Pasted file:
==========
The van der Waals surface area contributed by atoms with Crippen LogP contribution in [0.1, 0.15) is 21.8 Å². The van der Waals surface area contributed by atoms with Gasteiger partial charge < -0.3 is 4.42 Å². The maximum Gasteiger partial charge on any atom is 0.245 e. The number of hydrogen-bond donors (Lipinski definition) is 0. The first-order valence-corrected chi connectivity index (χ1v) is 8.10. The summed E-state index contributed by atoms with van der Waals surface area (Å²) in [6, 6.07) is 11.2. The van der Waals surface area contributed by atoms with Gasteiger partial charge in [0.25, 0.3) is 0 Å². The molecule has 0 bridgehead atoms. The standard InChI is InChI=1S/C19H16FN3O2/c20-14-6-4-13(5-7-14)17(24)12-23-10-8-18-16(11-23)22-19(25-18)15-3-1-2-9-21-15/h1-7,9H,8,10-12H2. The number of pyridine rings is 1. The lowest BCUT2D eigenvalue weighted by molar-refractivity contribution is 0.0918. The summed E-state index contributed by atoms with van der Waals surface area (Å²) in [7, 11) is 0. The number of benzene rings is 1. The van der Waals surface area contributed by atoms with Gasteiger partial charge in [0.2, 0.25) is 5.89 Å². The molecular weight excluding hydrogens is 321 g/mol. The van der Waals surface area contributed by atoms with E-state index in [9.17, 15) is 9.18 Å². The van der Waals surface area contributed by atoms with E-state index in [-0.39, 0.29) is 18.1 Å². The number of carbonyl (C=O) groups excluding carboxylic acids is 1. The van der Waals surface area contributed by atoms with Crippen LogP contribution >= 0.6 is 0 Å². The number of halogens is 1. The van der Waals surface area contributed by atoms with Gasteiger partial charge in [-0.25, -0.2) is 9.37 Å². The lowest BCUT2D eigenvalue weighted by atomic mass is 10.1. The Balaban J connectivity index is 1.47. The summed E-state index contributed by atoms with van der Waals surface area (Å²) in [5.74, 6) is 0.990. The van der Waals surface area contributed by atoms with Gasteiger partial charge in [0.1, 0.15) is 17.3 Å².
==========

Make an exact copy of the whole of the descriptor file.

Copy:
The van der Waals surface area contributed by atoms with Crippen LogP contribution in [0.1, 0.15) is 21.8 Å². The van der Waals surface area contributed by atoms with Gasteiger partial charge < -0.3 is 4.42 Å². The maximum Gasteiger partial charge on any atom is 0.245 e. The number of hydrogen-bond donors (Lipinski definition) is 0. The first-order valence-corrected chi connectivity index (χ1v) is 8.10. The summed E-state index contributed by atoms with van der Waals surface area (Å²) in [6, 6.07) is 11.2. The van der Waals surface area contributed by atoms with Gasteiger partial charge in [0.25, 0.3) is 0 Å². The molecule has 0 bridgehead atoms. The standard InChI is InChI=1S/C19H16FN3O2/c20-14-6-4-13(5-7-14)17(24)12-23-10-8-18-16(11-23)22-19(25-18)15-3-1-2-9-21-15/h1-7,9H,8,10-12H2. The number of pyridine rings is 1. The lowest BCUT2D eigenvalue weighted by molar-refractivity contribution is 0.0918. The summed E-state index contributed by atoms with van der Waals surface area (Å²) in [7, 11) is 0. The number of benzene rings is 1. The van der Waals surface area contributed by atoms with Gasteiger partial charge in [0.2, 0.25) is 5.89 Å². The molecular weight excluding hydrogens is 321 g/mol. The van der Waals surface area contributed by atoms with E-state index in [9.17, 15) is 9.18 Å². The van der Waals surface area contributed by atoms with E-state index in [-0.39, 0.29) is 18.1 Å². The number of carbonyl (C=O) groups excluding carboxylic acids is 1. The van der Waals surface area contributed by atoms with Crippen LogP contribution >= 0.6 is 0 Å². The number of halogens is 1. The van der Waals surface area contributed by atoms with Gasteiger partial charge in [-0.25, -0.2) is 9.37 Å². The lowest BCUT2D eigenvalue weighted by atomic mass is 10.1. The Balaban J connectivity index is 1.47. The summed E-state index contributed by atoms with van der Waals surface area (Å²) in [5.74, 6) is 0.990. The van der Waals surface area contributed by atoms with Gasteiger partial charge in [0.1, 0.15) is 17.3 Å².